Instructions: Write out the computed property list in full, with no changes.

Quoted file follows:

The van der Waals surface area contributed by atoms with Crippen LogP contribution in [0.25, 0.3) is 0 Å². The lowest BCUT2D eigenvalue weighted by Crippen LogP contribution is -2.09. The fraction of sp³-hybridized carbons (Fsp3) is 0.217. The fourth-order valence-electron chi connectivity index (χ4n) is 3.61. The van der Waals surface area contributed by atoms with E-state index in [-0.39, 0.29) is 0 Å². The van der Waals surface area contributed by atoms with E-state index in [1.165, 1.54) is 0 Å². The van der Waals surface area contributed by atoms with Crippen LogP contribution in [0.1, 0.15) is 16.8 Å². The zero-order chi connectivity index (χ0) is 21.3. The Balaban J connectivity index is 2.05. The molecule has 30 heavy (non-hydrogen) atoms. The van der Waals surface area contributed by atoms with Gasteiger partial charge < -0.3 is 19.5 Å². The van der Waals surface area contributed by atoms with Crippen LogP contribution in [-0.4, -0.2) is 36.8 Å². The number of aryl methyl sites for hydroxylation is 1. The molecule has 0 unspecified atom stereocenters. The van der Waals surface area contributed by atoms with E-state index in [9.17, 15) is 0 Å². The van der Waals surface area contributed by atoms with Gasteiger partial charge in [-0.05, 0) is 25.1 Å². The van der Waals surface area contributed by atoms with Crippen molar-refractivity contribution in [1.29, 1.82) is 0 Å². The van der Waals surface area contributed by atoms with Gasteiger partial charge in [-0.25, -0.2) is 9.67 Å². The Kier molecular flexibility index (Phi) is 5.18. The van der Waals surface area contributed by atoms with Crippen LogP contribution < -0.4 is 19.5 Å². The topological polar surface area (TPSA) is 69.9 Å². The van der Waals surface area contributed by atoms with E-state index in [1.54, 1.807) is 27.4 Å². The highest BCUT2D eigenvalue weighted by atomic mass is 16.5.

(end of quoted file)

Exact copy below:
The van der Waals surface area contributed by atoms with Crippen LogP contribution in [0.25, 0.3) is 0 Å². The lowest BCUT2D eigenvalue weighted by Crippen LogP contribution is -2.09. The fraction of sp³-hybridized carbons (Fsp3) is 0.217. The fourth-order valence-electron chi connectivity index (χ4n) is 3.61. The van der Waals surface area contributed by atoms with E-state index in [-0.39, 0.29) is 0 Å². The van der Waals surface area contributed by atoms with E-state index in [1.165, 1.54) is 0 Å². The van der Waals surface area contributed by atoms with Crippen LogP contribution in [0.1, 0.15) is 16.8 Å². The zero-order chi connectivity index (χ0) is 21.3. The Balaban J connectivity index is 2.05. The molecule has 30 heavy (non-hydrogen) atoms. The van der Waals surface area contributed by atoms with Gasteiger partial charge < -0.3 is 19.5 Å². The van der Waals surface area contributed by atoms with Crippen LogP contribution in [-0.4, -0.2) is 36.8 Å². The number of aryl methyl sites for hydroxylation is 1. The molecule has 0 unspecified atom stereocenters. The van der Waals surface area contributed by atoms with E-state index in [9.17, 15) is 0 Å². The van der Waals surface area contributed by atoms with Gasteiger partial charge in [-0.05, 0) is 25.1 Å². The van der Waals surface area contributed by atoms with Crippen molar-refractivity contribution in [1.29, 1.82) is 0 Å². The van der Waals surface area contributed by atoms with Gasteiger partial charge in [-0.25, -0.2) is 9.67 Å². The Kier molecular flexibility index (Phi) is 5.18. The van der Waals surface area contributed by atoms with Crippen LogP contribution < -0.4 is 19.5 Å². The topological polar surface area (TPSA) is 69.9 Å². The van der Waals surface area contributed by atoms with E-state index in [1.54, 1.807) is 27.4 Å². The highest BCUT2D eigenvalue weighted by atomic mass is 16.5.